The promotion of abortion in Northern Ireland’s schools

On 1 July 2023, a draconian piece of legislation — more reminiscent of something from the dark days of the Soviet Union than a law adopted by a democratic state — will be imposed on the people of Northern Ireland. As a result of this legislation, framed by the Conservative Government in London, it will be illegal for teachers in Catholic schools to tell their pupils why the Catholic faith condemns abortion. Instead, all schools, regardless of their ethos or religious status, must teach children between the ages of 11 and 16 that they have a right to abortion and tell girls how to get one without their parents finding out.

The explanatory note accompanying the Relationships and Sexuality Education (Northern Ireland) (Amendment) Regulations 2023 tells schools that they must not:

“…advocate or promote any particular opinion, on sexual and reproductive health and rights in accordance with the recommendations in the Report of the Inquiry concerning the United Kingdom of Great Britain and Northern Ireland under article 8 of the Optional Protocol to the Convention on the Elimination of All Forms of Discrimination Against Women (“the CEDAW report”).”

This report, issued in 2018, by an unaccountable convention compliance committee based in Geneva, Switzerland, noted that “access to abortion services and contraceptives are not statutory requirements of the advisory curriculum”. It went on to claim that “young people in Northern Ireland were denied the education necessary to enjoy their sexual and reproductive health and rights,” stating that, “where relationship and sexuality education is delivered, it is frequently provided by third parties and based on anti-abortion and abstinence ethos.”1 The authors of the CEDAW report attributed this to the influence of both Catholic and Protestant church representatives in the management of the Province’s schools. It is this alleged “anti-abortion and abstinence ethos” that these Regulations aim to eradicate. 

Forcing schools to promote and facilitate abortion is not a neutral or value-free position. It is by definition the promotion of a “particular opinion”. The 2023 Regulations, therefore, are aimed exclusively at suppressing the expression of religious views opposed to abortion. This threatens the conscientious rights of teachers and school governors protected by Article 9 of the European Convention on Human Rights. It also contravenes the terms of section 76 of the Northern Ireland Act 1998 which prohibits public authorities, such as the Department of Education — tasked with implementing the Regulations — from discrimination based on religious belief or political opinion. 

Section 75 of the 1998 Act, on the other hand, recognises the particular religious character of the role played by boards of governors in Northern Ireland when it lists them among the institutions exempt from the statutory duty “to have due regard to the need to promote equality…” between religious beliefs or political opinions. 

The 2023 Regulations is merely the latest in a series of statutory instruments aimed at advancing London’s abortion agenda for Northern Ireland which began with decriminalisation in October 2019. Since then, objections to the increasingly autocratic attitude of the Government have been met with the feeble excuse from the secretary of state that he has no choice. Parliament, he insists, placed him under a legal duty to implement the recommendations of the CEDAW report. A legitimate criticism of the United Kingdom’s Constitution is that a Government that commands a majority in the House of Commons has no limitation on its legal powers. It could, in the words of one former lord chancellor, turn Parliament into “a single-party, single-chamber elective dictatorship on the former Eastern European model.”2 The Government is free to change course and change the law anytime it wishes to. The truth is, London is determined to press ahead with the report’s list of demands.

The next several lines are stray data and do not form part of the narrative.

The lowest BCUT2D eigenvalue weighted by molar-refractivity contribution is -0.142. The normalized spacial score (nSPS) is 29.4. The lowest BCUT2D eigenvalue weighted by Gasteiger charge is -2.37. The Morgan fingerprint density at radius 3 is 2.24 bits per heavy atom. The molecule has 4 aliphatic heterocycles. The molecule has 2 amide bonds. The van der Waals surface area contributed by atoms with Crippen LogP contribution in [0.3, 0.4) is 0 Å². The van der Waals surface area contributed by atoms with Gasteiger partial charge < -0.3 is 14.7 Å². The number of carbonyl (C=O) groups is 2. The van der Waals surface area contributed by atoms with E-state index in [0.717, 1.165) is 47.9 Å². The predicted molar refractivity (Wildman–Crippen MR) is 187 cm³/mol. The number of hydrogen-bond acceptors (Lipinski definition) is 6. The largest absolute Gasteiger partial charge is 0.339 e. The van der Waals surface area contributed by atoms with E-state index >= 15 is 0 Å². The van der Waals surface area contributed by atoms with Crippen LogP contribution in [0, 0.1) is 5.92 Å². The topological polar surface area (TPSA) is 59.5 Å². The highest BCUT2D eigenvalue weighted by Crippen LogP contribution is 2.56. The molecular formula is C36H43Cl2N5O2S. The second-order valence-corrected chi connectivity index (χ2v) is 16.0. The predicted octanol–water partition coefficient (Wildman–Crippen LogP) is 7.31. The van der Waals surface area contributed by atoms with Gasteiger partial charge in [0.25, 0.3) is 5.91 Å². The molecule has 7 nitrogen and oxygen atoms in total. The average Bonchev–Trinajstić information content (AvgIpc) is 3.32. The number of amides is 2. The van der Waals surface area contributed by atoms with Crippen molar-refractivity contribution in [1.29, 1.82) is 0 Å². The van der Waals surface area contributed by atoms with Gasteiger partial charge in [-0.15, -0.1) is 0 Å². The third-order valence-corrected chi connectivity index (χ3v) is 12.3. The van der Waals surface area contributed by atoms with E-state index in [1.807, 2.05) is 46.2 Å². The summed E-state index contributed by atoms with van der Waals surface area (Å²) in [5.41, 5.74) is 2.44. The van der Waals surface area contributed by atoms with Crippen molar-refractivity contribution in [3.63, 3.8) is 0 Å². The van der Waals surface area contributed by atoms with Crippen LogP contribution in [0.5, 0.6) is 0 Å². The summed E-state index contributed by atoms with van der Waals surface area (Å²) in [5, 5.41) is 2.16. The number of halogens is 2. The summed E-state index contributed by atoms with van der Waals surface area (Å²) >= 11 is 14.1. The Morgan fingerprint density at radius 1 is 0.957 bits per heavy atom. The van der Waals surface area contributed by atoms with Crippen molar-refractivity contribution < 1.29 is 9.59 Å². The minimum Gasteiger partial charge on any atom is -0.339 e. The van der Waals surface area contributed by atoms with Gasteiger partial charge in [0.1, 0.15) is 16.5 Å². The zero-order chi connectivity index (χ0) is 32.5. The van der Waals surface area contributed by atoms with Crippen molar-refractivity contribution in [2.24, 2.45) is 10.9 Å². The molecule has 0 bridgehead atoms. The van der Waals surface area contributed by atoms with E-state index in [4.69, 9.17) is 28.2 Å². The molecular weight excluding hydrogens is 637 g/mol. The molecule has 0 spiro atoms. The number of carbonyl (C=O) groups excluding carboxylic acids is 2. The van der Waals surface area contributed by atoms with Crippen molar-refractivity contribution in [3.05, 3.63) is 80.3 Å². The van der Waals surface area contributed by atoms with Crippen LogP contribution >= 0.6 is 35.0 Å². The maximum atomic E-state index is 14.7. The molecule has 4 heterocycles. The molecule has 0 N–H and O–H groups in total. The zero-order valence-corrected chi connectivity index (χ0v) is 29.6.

Consequences of the “fake” rights agenda

Despite the unprecedented status being given to its report, the CEDAW committee — like every other UN compliance body — has no legal authority in either international law or UK domestic law. However, the perception that its pronouncements must be followed may be the result of a long-running campaign by commercial abortion providers and their lobbyists to bring about the re-interpretation of international human rights instruments.

This campaign was exposed in 2003 with the discovery of an internal memo from the New York-based Centre for Reproductive Rights (CRR). This memo was made public when US Congressman Christopher Smith read a leaked copy into the Congressional Record.3 The document stated that the CRR’s “goal is to see governments worldwide guarantee women’s reproductive rights out of recognition that they are bound to do so.” Under the section heading “Gaps in existing norms — A. Abortion” it states:

“We have been leaders in bringing arguments for a woman’s right to choose abortion within the rubric of international human rights. However, there is no binding hard norm [binding treaty provisions] that recognises women’s right to terminate a pregnancy. To argue that such a right exists, we have focused on interpretations of three categories of hard norms: the rights to life and health; the right to be free from discrimination; those rights that protect individual decision-making on private matters.”

In recent years several UN committees have attracted widespread criticism for practically abandoning the rules of interpretation of customary international law laid down in the Vienna Convention on the Interpretation of Treaties. These rules apply to human rights instruments just as much as they apply to other international agreements. According to Kerstin Mechlem, a lecturer in human rights and international law at the Transitional Justice Institute, University of Ulster: